Three Reasons You’re Mispronouncing Words in American English

If you’re like most people, you’re probably concerned that you’re not pronouncing words correctly in English.

After all, when we’re speaking another language, it can be hard to know if the sounds that we hear inside our heads are actually coming out correctly.

In my case, worrying about my accent in Spanish kept me from speaking confidently for many years.

That’s why I emphasize helping you speak more clearly so that you’re more easily understood by native English speakers.

I want you to feel more confident than I did when speaking Spanish!

In this article and video, I’m going to share three reasons you may be mispronouncing words in English.

My goal is to help point out these particular mistakes so that you can start focusing attention on them, work on them, and improve them.

That way you’ll feel a little more confident that you’re communicating as clearly as possible.

So let’s talk about the three reasons you may be mispronouncing words in English!

Reason #1: You’re making each syllable the same length.

The first reason is that you’re making each and every syllable the same length. This is a super common problem for non-native English speakers!

English is what we call a stress-timed language.

In a stress-timed language, the rhythm is measured by the beats in between stressed syllables.

Other languages are syllable-timed languages.

This means that the beats are counted between each syllable. These syllables are more or less the same length.

Take a moment and consider this question:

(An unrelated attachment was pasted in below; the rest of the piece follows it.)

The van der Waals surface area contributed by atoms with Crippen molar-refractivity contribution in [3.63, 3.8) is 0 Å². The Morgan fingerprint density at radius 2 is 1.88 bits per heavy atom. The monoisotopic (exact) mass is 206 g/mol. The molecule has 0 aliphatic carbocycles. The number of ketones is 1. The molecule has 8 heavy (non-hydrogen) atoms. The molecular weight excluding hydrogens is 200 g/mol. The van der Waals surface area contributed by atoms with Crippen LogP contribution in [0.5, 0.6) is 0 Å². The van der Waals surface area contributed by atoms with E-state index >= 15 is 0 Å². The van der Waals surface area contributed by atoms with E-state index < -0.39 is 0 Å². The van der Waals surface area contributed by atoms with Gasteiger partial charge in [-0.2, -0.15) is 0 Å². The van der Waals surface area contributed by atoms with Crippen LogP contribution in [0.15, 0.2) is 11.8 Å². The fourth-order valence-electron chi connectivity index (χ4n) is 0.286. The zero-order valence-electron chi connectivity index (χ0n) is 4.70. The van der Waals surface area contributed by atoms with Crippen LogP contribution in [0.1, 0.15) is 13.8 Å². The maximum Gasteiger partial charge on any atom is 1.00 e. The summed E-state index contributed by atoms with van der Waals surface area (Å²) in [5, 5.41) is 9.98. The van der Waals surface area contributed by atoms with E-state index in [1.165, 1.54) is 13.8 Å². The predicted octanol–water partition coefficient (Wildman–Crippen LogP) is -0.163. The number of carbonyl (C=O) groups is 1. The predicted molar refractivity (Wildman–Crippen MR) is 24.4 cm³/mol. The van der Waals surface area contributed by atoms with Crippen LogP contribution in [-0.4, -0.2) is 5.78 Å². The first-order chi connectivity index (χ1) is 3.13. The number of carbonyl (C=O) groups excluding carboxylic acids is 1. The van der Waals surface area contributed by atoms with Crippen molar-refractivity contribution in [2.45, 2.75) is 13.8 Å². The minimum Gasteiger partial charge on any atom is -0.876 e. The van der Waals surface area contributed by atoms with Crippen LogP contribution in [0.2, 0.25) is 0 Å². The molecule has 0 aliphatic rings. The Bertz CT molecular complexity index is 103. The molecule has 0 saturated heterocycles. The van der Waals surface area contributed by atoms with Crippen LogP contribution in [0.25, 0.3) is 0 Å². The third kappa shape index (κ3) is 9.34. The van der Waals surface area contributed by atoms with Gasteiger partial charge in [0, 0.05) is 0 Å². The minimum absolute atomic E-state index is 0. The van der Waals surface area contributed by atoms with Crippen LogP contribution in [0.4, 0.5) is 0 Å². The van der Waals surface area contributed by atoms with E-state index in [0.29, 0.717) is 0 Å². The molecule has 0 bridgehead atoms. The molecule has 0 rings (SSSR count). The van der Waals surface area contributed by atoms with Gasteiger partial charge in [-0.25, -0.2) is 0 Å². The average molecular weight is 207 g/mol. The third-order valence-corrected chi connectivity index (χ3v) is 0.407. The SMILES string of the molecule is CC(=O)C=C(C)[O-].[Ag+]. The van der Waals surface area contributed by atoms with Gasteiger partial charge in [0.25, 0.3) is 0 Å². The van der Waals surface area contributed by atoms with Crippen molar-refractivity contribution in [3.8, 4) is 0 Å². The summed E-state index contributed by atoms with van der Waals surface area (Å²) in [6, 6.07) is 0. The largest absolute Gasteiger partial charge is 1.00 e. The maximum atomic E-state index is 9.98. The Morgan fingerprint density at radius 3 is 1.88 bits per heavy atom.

Is your language a syllable-timed language or a stress-timed language?

Chances are you speak a syllable-timed language.

So that means when you’re speaking English, you’re making each syllable the same length.

This means that you’re probably mispronouncing the word.

In English, words include stressed syllables, unstressed syllables, and reduced syllables.

Each word has one syllable that receives the most stress. This is when one syllable is longer, louder and higher in pitch.

If you’re making each syllable exactly the same length, you’re not pronouncing words in English correctly.

When we have a stressed syllable, the vowel sound is going to be incredibly clear and easy to understand. Like I said, it’s longer, louder and higher in pitch.

Longer words may also include unstressed syllables.

This is where these syllables are a little bit shorter, but the vowel sound is still clear.

You’ll also hear reduced syllables.

This is when we make the vowel sound like the schwa /ə/, which is the “uh” sound in “about,” or it sounds like “i,” or /ɪ/, like in my name.